Jesus overturned the tables in the temple because the sellers were jacking up the prices that the poor had to pay.  Scripture notes that he went after those who were selling doves, which is what the poor would buy in order to make a sacrifice.  Those who could afford it would offer a lamb, but the poor offered doves.  Jesus was especially angry with the dove sellers, because they were gouging the poor with inflated prices.
Jesus was anointed by the Spirit of the Lord to bring good news to the poor, and to proclaim the year of the Lord’s favor.  The year of the Lord’s favor is the year of jubilee, when all debts are forgiven, and when wealth is more equally shared.  Jesus even taught his followers to pray for forgiveness of debts in the Lord’s Prayer.
So it should not be a surprise that Jesus was angry with those who would keep the poor, poor, or who would separate them from society, out of sight, out of mind.  Any separation of people from society, from the blessings of society, was abominable to Jesus.  For all are God’s children.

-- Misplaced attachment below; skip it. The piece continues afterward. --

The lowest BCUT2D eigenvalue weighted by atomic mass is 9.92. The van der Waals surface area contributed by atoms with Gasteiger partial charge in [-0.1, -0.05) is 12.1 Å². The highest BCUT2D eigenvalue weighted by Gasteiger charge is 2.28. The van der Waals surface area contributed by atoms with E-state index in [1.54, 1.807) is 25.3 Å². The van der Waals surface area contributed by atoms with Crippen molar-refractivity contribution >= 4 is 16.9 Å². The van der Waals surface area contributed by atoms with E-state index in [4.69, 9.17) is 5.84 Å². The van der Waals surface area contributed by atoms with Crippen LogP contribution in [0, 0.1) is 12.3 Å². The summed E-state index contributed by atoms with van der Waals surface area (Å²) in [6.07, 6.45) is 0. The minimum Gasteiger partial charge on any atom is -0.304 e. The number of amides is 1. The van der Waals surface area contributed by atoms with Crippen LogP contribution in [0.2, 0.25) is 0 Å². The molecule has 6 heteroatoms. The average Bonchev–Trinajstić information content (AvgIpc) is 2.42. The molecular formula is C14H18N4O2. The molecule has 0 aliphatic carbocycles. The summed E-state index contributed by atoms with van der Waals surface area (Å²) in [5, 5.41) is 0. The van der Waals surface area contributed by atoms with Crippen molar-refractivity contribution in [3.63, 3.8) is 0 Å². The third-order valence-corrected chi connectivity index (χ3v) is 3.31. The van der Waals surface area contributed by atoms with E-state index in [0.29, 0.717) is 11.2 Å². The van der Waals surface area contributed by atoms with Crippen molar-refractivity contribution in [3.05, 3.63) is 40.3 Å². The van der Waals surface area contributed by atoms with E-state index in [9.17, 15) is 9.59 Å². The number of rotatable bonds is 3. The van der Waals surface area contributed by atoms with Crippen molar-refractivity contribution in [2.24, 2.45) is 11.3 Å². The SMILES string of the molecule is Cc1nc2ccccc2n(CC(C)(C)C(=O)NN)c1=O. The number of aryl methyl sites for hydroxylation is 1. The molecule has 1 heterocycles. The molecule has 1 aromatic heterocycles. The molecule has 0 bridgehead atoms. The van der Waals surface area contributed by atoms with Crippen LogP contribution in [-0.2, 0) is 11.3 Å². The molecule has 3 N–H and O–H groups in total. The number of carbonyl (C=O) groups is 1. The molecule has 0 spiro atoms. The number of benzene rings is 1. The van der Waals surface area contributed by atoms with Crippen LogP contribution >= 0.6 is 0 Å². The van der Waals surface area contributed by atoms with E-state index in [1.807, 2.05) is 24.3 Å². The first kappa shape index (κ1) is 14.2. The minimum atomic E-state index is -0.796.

Jesus saw the leper, kneeling and begging before him.  He saw his skin disease, the infections, the sores, the discoloration.  And he saw what society had done to him, sending him away, outside the city, where he would be out of sight, out of mind, out where society would no longer have to be concerned about him or about people like him.
Moved with pity … moved with anger … Jesus stretched out his hand and touched him.  Jesus was concerned about him.  Jesus refused to let him remain out of sight and out of mind.  Jesus touched him, even though doing so made him unclean.
The message in that touch was clear:  I do see you.  I identify with you.  I am one with you.  If you are unclean, then I am unclean.  We are the same.
But I know that God takes what is unclean and makes it clean.  God brings healing and wholeness to those who want their life back.
So:  be clean!  Be clean, and go, show yourself to the priest.  Show yourself to those who would deny you a place in society.  Let them see that even though they may not be concerned about you, God is.
And seeing this, may their eyes be opened.  May their hearts be transformed.  May they understand who God is calling them to be and what God is calling them to do, so that, in bringing wholeness, healing, and salvation to others, they themselves may receive healing, wholeness, and salvation.